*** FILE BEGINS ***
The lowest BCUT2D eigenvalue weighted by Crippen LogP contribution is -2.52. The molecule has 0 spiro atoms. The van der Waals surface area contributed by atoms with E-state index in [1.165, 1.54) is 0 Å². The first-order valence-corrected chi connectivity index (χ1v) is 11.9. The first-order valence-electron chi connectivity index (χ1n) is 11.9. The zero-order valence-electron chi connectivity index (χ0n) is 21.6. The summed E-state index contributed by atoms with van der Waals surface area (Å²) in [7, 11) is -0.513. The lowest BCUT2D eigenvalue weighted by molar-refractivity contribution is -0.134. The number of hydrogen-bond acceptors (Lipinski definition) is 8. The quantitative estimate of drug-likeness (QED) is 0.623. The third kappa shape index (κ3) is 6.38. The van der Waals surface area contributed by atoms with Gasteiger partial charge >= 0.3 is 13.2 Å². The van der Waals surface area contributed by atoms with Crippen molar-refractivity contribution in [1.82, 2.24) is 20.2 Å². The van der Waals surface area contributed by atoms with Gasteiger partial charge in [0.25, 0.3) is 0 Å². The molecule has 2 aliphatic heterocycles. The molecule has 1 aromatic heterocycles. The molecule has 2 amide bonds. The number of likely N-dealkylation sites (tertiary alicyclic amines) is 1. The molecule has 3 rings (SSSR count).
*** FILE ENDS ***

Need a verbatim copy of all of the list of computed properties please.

The lowest BCUT2D eigenvalue weighted by Crippen LogP contribution is -2.52. The molecule has 0 spiro atoms. The van der Waals surface area contributed by atoms with E-state index in [1.165, 1.54) is 0 Å². The first-order valence-corrected chi connectivity index (χ1v) is 11.9. The first-order valence-electron chi connectivity index (χ1n) is 11.9. The zero-order valence-electron chi connectivity index (χ0n) is 21.6. The summed E-state index contributed by atoms with van der Waals surface area (Å²) in [7, 11) is -0.513. The lowest BCUT2D eigenvalue weighted by molar-refractivity contribution is -0.134. The number of hydrogen-bond acceptors (Lipinski definition) is 8. The quantitative estimate of drug-likeness (QED) is 0.623. The third kappa shape index (κ3) is 6.38. The van der Waals surface area contributed by atoms with Gasteiger partial charge >= 0.3 is 13.2 Å². The van der Waals surface area contributed by atoms with Crippen molar-refractivity contribution in [1.82, 2.24) is 20.2 Å². The van der Waals surface area contributed by atoms with Gasteiger partial charge in [0.25, 0.3) is 0 Å². The molecule has 2 aliphatic heterocycles. The molecule has 1 aromatic heterocycles. The molecule has 2 amide bonds. The number of likely N-dealkylation sites (tertiary alicyclic amines) is 1. The molecule has 3 rings (SSSR count).